On Saturday, Aug. 15th at 10:30 a.m. at the Sunnybrook Farm Museum, the Northey family of Red Deer will be receiving the Golden Furrow Award, which honours them as the Pioneer Farm Family of the Year.
The patriarch of the family, Jonathan Northey, was born in Charlottetown, Prince Edward Island, but was raised in Iowa.
His wife, Mary Ellen Higgs, was born in Indiana and was the daughter of a Welsh sea captain. Jonathan and Mary Ellen were married in October of 1871 in Iowa City. They had eight children – five boys and three girls.
In 1898, Jonathan purchased a section of land in the Balmoral district for $3 an acre. The family moved up to their new home in 1902. They arrived in Red Deer in December, when the temperatures were a bracing 40 below.
The work on the new farm was hard – lots of land needed to be cleared and broken.
However, Jonathan was an excellent farmer and soon built up a first-class grain farm. His accounts of getting his farm established were quoted in the Board of Trade promotional brochures, which were used to help lure more settlers to the Red Deer area.
Jonathan was soon able to purchase more land.
One piece was in the Springvale district, southeast of Red Deer. Another piece was on the southwest end of Sylvan Lake. The lakeshore parcel became known as Northey’s Point, when it was subdivided in 1911.
The first part of the Northey name was used when the Summer Village of Norglenwold was established 50 years ago in 1965.
In 1912, as his health was beginning to falter, Jonathan bought land in California, with his sons continuing to run the farm east of Red Deer. Jonathan passed away of heart failure in 1913. Mary Ellen passed away in December of 1922.
One of the sons, Byron and his wife Gertrude (Gertie) established their own farm in Balmoral and this was their home for 45 years.
That farm was later taken over by their son Louis (Lou) and his wife Evelyn.
Chester (Chet), another son, worked the original family farm, but also acquired land of his own. His wife, Edna Piper, was a member of the famous Piper family, who operated Red Deer’s first brickyard and also farmed east of Red Deer.
Chet and Edna established one of the first Guernsey cattle herds in Alberta. They later raised registered Yorkshire hogs.
Chet and Edna’s farm was later taken over by their son Vernon.
Vern and his wife Doris Bennett, of the Knee Hill Valley district east of Innisfail, raised a family of seven on the original Northey farm. In addition to farming, Vern worked as an electrician, while Doris taught school at River Glen, before becoming the first director of the Red Deer and District Museum.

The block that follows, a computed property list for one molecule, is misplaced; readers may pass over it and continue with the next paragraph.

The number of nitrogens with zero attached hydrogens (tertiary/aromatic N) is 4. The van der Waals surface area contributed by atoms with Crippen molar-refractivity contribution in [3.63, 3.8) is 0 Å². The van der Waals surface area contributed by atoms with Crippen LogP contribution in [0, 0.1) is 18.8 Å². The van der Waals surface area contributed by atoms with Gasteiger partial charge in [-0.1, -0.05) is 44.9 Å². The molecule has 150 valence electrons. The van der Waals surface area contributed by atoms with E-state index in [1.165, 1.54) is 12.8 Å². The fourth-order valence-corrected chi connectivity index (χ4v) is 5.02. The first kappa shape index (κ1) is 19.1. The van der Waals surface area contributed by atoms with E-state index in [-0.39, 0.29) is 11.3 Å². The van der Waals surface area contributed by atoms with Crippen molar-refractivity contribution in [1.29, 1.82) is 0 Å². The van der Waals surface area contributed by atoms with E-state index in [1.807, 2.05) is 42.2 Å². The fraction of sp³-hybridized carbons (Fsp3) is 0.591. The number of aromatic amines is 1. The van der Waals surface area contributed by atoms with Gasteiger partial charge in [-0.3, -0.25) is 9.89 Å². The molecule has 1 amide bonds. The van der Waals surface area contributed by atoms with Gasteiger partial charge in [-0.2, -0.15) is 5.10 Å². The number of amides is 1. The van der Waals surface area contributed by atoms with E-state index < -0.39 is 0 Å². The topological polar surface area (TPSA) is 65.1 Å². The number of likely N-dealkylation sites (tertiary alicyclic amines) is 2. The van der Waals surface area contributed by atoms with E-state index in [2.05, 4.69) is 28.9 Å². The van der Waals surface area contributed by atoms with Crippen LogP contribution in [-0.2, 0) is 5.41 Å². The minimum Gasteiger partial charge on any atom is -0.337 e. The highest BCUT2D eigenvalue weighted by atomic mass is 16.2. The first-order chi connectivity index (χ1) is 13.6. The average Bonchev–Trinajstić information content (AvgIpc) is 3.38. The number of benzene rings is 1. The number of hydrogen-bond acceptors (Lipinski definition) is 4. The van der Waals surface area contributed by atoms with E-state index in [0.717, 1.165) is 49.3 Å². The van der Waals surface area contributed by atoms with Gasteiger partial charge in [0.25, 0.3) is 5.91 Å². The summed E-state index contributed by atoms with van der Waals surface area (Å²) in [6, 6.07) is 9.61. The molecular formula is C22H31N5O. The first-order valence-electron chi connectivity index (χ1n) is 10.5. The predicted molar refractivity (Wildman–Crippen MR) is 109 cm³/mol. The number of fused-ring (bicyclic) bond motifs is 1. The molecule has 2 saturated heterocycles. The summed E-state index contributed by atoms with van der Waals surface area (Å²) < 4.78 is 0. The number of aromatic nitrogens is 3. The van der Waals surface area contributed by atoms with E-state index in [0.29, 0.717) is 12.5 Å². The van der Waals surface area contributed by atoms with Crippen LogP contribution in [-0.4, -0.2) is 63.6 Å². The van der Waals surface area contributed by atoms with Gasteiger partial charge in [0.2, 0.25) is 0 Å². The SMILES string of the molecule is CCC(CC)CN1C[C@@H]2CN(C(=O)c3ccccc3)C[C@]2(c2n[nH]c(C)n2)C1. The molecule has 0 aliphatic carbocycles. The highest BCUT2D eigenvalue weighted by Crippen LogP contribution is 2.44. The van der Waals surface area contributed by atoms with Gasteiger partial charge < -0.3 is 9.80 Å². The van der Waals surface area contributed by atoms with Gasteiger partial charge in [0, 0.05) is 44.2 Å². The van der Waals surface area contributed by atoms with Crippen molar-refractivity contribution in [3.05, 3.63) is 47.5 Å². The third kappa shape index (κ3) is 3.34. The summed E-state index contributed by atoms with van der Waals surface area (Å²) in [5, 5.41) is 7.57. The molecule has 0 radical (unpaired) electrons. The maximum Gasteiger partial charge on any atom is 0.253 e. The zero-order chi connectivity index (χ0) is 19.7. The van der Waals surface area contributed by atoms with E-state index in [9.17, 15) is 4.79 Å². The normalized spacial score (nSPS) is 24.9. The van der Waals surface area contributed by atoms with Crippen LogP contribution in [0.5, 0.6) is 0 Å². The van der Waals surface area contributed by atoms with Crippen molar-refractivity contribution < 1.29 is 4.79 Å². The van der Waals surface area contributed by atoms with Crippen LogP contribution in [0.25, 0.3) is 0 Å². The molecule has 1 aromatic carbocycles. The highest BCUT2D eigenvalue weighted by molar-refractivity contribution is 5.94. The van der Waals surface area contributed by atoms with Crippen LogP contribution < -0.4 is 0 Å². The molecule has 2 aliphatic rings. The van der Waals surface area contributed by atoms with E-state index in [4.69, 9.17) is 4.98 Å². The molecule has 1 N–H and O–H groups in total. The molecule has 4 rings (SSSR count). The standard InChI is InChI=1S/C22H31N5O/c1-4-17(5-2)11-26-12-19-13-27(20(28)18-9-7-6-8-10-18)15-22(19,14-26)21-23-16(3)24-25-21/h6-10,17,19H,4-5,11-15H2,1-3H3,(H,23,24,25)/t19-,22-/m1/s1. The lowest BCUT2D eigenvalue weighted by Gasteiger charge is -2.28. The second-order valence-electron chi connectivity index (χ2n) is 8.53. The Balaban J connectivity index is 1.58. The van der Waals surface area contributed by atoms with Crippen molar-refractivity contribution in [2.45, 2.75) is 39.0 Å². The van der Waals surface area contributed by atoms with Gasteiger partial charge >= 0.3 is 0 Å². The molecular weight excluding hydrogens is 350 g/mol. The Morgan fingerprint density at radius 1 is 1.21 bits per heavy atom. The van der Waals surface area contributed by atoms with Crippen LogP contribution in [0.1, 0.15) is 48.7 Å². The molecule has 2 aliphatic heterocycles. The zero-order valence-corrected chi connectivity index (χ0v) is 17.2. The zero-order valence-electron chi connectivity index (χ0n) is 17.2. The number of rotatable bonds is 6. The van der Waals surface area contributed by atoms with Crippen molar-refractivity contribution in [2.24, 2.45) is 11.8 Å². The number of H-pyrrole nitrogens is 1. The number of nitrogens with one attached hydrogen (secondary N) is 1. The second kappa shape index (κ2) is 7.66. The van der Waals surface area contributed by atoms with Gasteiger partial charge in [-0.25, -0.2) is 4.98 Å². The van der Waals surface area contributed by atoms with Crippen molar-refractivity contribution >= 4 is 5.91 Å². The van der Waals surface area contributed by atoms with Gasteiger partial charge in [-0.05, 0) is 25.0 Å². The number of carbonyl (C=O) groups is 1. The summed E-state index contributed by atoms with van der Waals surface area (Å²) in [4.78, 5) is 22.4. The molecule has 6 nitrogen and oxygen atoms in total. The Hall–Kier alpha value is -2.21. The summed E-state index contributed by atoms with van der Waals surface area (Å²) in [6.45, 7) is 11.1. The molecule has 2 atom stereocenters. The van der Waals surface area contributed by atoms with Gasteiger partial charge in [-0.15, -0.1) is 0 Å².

A third son of Jonathan and Mary Ellen, Walter, worked as a school teacher for a while, before acquiring a farm near Olds.
He married Ruby Johnston of the pioneer Johnston family of Markerville.
Near the end of the First World War, Walter and Ruby acquired a farm in the Waskasoo district south of Red Deer. Like the other members of the Northey family, they were excellent farmers and were soon able to acquire additional land.
Their sons Howard and Allan later took over the farm and established an excellent dairy operation with Holstein cows.
Allan moved to West Park in 1968, while Howard, his wife Betty and family, continued to live in the Waskasoo district for many years.
The list of the organizations and activities, with which the Northeys have been active, is a very long one.
Edna, Gertie, Ev, Doris and Ruby were all very active with the Women’s Institutes. Lou was a key member of the Red Deer Elks Lodge. His wife Ev had the distinction of becoming the Supreme Honored Royal Lady (national head) of the Royal Purple.
Allan was a locally noted artist, as is Jeanette Northey.
Howard is famous for his wonderful wood carvings. Doris was the provincial president of the Alberta Museum’s Association and the Alberta Women’s Institute.
This is but a small sampling of the community involvements in Red Deer and area of the Northey family over 117 years.